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Who owns the Sibelius concerto?

Few violin concertos have taken longer to find a public. The work crashed on first performance in 1904 and did not pick up until Jascha Heifetz made the first recording in London, in 1936. In the following years, Ida Haendel, Ivry Gitlis and Gidon Kremer gave astonishing interpretations. Each was then said, within the violin community, to ‘own’ the concerto.

Last night in Paris the ownership question was thrown back into play.

Leonidas Kavakos, winner of the Sibelius Competition and the only man to play both known versions of the concerto, gave a performance of such terrifying intensity and so many blazing risks with Paavo Jarvi and the Orchestre de Paris that it was two Bach encores and ten minutes more before the Salle Pleyel audience would let him go.

Sitting in our row, unknown to the soloist on stage, was Ivry Gitlis, 90 years old, full of the joys of spring and presently being seen in a French feature movie on the Champs Elysees.

Ivry went backstage to pay respects. The look on Leonidas’ face was an amalgam of fear and aspiration. Ivry put his fears to rest with a few fine words. There was a sense of a bow being passed.

Is there any other concerto in which such a transmission could still take place?





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  1. Leonidas the Greek God! His recent recording of the
    Beethoven sonatas is fantastic!

  2. Here’s a video interview with Kavakos, recorded in October last year in Helsinki. He was there to conduct and play with the Finnish RSO. He talks about the Sibelius competition in 1985, among other things.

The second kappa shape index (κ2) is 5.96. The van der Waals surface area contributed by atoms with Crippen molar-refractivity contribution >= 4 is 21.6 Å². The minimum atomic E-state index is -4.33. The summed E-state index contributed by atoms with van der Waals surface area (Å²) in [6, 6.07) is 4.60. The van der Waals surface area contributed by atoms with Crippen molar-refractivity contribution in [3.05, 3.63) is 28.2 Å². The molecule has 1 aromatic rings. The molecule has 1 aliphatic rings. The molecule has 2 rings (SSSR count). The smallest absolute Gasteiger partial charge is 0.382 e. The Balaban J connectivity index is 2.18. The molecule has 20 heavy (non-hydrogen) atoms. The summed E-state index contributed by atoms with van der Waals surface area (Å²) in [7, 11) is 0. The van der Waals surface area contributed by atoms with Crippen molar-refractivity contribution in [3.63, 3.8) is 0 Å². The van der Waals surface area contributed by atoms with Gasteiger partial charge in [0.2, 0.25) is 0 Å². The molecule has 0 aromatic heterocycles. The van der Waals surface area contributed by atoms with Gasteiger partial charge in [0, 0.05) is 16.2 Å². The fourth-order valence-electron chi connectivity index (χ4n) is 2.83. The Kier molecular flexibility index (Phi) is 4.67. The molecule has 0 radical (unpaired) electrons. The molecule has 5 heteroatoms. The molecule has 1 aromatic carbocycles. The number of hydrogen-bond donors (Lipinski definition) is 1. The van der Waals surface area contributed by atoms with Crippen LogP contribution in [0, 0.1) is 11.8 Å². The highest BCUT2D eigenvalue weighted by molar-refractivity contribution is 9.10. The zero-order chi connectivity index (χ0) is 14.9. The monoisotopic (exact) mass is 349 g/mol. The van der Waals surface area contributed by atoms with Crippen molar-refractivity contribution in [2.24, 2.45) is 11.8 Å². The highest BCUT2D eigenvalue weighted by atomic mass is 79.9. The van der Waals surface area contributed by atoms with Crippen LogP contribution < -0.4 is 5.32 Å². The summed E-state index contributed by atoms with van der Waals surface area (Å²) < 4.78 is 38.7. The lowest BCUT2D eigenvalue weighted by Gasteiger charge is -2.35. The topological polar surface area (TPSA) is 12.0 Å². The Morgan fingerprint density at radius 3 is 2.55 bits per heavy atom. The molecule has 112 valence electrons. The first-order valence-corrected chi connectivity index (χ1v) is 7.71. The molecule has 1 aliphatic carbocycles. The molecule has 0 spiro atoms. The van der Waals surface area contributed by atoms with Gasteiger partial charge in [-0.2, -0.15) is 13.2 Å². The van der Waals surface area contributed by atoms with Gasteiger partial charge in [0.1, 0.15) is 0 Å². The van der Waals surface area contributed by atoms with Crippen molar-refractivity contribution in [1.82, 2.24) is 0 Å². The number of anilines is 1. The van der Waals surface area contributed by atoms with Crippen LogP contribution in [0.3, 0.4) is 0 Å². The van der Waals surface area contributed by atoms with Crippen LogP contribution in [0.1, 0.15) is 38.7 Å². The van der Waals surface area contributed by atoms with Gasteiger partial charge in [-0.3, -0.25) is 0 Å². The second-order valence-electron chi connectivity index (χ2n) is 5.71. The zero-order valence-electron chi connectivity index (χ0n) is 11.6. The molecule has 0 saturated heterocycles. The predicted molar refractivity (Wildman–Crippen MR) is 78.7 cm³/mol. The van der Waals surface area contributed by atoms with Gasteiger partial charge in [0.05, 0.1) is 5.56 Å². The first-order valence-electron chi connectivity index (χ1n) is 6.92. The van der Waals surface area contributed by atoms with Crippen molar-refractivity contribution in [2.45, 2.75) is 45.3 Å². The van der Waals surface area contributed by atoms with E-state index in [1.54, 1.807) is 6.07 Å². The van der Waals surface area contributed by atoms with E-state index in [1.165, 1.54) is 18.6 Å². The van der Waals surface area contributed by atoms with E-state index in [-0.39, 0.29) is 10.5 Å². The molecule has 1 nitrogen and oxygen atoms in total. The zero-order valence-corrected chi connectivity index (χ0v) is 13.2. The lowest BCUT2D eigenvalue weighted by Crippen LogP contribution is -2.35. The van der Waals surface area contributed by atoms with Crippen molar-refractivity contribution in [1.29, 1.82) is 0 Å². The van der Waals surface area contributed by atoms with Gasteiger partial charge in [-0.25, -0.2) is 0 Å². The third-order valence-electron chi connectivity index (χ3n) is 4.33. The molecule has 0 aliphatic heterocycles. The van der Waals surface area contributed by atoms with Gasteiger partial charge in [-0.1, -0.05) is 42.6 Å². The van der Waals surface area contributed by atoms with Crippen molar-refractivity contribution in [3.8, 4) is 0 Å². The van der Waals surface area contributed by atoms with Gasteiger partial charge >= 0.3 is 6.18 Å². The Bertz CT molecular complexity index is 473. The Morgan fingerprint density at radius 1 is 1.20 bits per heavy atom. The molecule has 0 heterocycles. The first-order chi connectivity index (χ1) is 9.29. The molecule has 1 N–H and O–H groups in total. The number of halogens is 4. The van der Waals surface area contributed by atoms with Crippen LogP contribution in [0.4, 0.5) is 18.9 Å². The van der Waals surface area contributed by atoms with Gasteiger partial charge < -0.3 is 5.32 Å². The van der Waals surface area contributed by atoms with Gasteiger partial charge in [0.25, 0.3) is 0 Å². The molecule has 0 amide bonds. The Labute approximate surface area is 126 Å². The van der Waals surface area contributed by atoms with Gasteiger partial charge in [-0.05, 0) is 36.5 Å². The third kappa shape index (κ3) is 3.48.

3. His Shostakovich first with Chailly in Madrid was an astonishing experience.

  4. Kavakos’ incandescent performance of the Shostakovich 1st concerto at the Barbican, with Gergiev and the LSO, a year or so ago, will stay in my memory forever. Spontaneous standing ovation for electrifying music making. Such a shame it wasn’t recorded for LSO Live.

    • It is a real pity to learn that Mr Kavakos will not perform the Shostakovich 1 again for this season and the next (ie until end of 2013-2014 season). I have heard so many admiring reviews of his excellent performance with Gergiev. I was at the Salle Pleyel for the April 25 Sibelius performance.

      I did not know about Mr Kavakos until recently (yes, I hear you ask – on which planet was I hiding?) and was about to purchase tickets for Vadim Repin’s performance later in May, when the Salle Pleyel online system alerted me to an earlier performance by Mr Kavakos which suited my schedule better. I was so afraid I made a mistake in committing to a performer I did not know that I spent a bit of time researching his work….well…after last week’s performance – nuff said! Such a gifted, simple elegant musician – although I wonder about the long hair.

      Have I missed his “prime”….it looks as if he is turning to conducting now….I hope he gets to be half as good as he is a violinist. Good luck to him.

  5. Tully Potter says: